This week's giveaway is in the Java/Jakarta EE forum. We're giving away four copies of Java EE 8 High Performance and have Romain Manni-Bucau on-line! See To calculate sin(x), you must use a loop to calculate the sum above for the first 30 terms. Again, progressively compute each term."
For the e^x calculation I am pretty on point, but for the sin(x) statement i am not sure on where my calculation went wrong. Any helps would be greatly appreciated. Thank you
If those are only rounding errors, simply print the output with fewer places after the decimal point
Why are you returning double from your factorial method? Factorials are defined as integers and they take non negative integer arguments. You will get overflow for ints at 13! and for longs at 22! (I think), so try this instead. The last time I tried that for factorils, I got a stack space exception about 5000! but don't worry. You will get double overflow and return ∞ long before that.
I've got a couple of suggestions. First, keep in mind that the Taylor series as you've coded it converges fast when x is close to zero but more slowly as x moves away from zero. It is possible to expand the series around other constants, but I don't think you need to look at that for this assignment... maybe for a class in Calc, but not for this assignment :-)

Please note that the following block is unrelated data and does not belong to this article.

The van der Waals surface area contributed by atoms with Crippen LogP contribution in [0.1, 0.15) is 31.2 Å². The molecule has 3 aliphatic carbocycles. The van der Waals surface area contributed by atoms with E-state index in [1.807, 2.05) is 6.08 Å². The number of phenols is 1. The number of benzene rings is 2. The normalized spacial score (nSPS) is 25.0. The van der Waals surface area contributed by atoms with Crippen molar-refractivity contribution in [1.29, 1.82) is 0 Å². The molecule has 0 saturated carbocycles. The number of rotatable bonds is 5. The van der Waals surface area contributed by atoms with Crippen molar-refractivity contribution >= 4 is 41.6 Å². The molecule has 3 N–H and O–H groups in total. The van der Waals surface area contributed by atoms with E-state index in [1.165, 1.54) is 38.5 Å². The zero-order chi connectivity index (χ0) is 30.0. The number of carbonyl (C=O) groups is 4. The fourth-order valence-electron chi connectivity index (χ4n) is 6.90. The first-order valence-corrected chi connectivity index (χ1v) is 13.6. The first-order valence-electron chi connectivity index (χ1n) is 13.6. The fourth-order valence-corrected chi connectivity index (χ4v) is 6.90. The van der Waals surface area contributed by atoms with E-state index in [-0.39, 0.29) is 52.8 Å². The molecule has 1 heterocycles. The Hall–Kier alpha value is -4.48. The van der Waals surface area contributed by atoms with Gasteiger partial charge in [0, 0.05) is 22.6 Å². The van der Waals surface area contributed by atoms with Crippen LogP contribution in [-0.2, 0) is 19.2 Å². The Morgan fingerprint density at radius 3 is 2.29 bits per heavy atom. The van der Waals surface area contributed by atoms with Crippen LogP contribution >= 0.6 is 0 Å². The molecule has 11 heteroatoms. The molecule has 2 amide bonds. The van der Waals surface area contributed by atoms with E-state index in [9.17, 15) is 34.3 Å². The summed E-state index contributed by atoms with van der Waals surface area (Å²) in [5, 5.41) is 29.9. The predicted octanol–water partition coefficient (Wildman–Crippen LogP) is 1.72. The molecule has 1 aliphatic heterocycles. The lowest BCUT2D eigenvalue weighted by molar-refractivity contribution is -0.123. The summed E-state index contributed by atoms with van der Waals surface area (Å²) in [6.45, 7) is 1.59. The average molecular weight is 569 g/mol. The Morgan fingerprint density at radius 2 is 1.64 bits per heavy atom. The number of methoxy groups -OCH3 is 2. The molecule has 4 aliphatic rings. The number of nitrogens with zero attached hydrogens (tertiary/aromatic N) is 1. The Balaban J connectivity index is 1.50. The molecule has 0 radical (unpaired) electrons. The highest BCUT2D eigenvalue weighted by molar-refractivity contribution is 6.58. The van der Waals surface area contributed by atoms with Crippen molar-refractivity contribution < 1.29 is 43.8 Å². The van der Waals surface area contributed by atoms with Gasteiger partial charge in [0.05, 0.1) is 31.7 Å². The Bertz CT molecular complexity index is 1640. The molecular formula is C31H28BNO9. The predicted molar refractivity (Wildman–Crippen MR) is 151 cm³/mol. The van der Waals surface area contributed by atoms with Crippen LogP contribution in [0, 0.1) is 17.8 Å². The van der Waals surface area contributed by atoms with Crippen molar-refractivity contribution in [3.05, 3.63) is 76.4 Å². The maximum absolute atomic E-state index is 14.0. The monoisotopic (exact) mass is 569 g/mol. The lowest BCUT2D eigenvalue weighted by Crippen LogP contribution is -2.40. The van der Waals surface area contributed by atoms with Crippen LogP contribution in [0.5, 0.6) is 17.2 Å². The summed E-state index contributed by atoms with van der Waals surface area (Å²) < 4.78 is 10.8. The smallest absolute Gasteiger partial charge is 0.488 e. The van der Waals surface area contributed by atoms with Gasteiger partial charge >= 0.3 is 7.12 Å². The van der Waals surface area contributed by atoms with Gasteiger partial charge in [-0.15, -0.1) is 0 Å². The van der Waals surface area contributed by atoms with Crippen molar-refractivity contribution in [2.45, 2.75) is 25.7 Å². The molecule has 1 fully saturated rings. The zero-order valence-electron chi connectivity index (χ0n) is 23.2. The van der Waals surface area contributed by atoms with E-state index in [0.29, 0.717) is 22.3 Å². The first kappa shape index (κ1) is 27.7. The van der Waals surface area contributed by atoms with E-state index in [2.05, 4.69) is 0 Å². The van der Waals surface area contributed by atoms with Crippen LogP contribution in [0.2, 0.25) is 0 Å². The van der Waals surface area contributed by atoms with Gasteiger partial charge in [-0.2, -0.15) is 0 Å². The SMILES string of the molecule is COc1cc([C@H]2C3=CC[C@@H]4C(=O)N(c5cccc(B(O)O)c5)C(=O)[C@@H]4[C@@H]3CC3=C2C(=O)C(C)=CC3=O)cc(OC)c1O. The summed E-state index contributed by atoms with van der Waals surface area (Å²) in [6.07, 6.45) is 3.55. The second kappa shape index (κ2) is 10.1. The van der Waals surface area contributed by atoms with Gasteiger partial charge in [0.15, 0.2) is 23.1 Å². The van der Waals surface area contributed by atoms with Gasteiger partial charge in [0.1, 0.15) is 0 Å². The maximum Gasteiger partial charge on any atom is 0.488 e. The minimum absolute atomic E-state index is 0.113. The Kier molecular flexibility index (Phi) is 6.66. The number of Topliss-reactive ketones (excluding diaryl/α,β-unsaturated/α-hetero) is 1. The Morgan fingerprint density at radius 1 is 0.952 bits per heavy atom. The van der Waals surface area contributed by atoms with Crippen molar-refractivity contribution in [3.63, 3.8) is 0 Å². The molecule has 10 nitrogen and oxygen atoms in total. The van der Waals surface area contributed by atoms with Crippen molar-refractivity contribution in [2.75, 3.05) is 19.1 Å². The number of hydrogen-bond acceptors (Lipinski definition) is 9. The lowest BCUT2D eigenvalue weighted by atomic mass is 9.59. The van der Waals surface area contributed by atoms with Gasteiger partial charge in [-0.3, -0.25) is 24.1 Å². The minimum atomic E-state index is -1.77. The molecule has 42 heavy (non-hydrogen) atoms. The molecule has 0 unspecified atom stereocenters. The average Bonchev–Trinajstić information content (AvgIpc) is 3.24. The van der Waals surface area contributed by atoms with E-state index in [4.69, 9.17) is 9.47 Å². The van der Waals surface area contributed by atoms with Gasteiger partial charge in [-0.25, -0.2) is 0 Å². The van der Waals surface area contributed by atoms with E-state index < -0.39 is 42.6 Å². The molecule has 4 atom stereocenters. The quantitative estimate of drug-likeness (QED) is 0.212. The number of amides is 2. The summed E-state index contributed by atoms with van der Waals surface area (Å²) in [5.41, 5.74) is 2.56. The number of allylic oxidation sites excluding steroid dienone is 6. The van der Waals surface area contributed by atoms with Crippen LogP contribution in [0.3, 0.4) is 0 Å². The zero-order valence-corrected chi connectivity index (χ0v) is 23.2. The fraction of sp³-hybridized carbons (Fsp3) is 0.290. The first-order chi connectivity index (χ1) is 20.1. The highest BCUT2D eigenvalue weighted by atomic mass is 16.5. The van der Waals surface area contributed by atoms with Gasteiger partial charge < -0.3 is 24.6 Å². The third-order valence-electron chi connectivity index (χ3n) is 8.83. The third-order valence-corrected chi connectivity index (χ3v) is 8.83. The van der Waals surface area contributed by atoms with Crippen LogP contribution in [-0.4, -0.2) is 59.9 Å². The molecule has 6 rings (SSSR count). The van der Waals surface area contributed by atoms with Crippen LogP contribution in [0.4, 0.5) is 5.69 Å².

Anyway, when I'm working with series summations and want to get all the accuracy I possibly can, I find that it is often better to add up the terms from smallest magnitude to largest. If you start with the largest, then the running sum gets so large that there just isn't enough precision to capture the contribution of the small order terms. Imagine a case where you have nine terms. If you add up the 6 largest, the three smallest might be so small that when you add them they don't even change the sum. But if you took the three smallest together, added them up first, and then added that to the others, they might be big enough to significantly affect the sum.
That being said, a little algebra can solve a lot of your issues. Consider the following snippet of code. It adds up the terms from smallest to largest, and so preserves the small-order contribution It avoids having to compute the values for factorial (which can get enormous very quickly). And it even runs pretty fast.
For your homework assignment, you would probably want to code this logic into a loop rather than using explicit terms as I did. As the saying goes, the results are "left as an exercise for the student."
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